Pentagon minimizing Iraq casualty rate
Final column: Iraq
"Every single day, every single one of us needs to step outside and take some action to help stop this war. Raise hell. Think of something to make the ridiculous look ridiculous. Make our troops know we're for them, and that's why we're trying to get them out of there. Hit the streets. Bang pots and pans. Demand, 'Stop it, now!' "
Either figure represents a historically high injury rate for Americans in any war, although both also are testament to the fact that military medical care is better than ever and saves more lives. . . But which figure of the wounded accurately reflects the war's human cost?. . .
Stephen Robinson, a Washington-based veterans advocate and former Army officer, said the Pentagon purposely misleads the public with its counting methods. For example, he said, the Pentagon has not counted some injuries from chain-reaction crashes as combat-related, even when the crashes resulted from an insurgent's attack on another vehicle in a convoy. By counting them as motor-vehicle accidents, Robinson said, the Pentagon avoids adding injuries to the war's combat toll. . .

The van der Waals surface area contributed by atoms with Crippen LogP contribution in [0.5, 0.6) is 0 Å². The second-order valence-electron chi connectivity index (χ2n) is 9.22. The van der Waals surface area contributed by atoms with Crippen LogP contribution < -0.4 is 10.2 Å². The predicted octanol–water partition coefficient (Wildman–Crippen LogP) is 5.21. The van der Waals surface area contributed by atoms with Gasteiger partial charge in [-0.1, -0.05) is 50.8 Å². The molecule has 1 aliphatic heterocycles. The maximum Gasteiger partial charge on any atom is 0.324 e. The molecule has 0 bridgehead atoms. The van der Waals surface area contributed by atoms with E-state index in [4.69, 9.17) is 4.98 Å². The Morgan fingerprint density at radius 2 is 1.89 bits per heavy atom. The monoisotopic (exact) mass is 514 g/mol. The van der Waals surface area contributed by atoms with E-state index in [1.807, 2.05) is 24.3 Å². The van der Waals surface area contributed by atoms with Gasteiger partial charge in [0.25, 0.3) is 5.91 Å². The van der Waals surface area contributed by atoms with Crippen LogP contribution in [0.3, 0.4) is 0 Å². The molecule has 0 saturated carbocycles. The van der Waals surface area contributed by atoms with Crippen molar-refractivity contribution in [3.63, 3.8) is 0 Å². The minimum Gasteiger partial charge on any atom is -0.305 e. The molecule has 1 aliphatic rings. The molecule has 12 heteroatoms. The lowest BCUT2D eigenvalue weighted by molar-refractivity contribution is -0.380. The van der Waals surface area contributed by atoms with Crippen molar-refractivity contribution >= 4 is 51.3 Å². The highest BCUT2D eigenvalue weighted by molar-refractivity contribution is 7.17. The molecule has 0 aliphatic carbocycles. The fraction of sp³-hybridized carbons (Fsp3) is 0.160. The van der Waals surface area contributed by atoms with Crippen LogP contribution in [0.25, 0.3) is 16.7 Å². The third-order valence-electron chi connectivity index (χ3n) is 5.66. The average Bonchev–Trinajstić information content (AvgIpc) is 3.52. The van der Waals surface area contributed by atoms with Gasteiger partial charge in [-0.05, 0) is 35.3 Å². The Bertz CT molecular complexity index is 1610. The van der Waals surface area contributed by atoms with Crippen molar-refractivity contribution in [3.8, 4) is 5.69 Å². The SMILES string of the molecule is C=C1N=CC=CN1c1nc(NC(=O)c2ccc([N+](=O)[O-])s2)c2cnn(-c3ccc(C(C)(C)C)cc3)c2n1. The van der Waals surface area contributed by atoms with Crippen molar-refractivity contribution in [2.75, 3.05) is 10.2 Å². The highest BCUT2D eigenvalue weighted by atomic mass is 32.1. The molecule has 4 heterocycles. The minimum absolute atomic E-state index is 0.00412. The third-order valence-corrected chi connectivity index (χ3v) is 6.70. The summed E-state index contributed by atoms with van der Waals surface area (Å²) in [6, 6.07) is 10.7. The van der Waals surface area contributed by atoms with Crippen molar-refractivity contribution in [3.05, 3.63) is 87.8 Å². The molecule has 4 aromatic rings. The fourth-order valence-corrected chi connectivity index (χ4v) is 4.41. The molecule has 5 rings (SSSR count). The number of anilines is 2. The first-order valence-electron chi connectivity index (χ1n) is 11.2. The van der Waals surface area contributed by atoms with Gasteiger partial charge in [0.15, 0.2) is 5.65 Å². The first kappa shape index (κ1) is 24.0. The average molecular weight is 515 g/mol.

A Pentagon spokesman, responding via e-mail, provided a list of injury classifications but did not respond to questions about crashes such as those cited by Robinson.
Harvard researcher Linda Bilmes, who with Nobel economics laureate Joseph Stiglitz has done research on the cost of the war, insists the 50,000-wounded figure is the most accurate. That's a ratio of 16 wounded service member for every death. "That's the highest killed-to-wounded ratio in U.S. history," she said in a research paper this month.
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October 25, 2006
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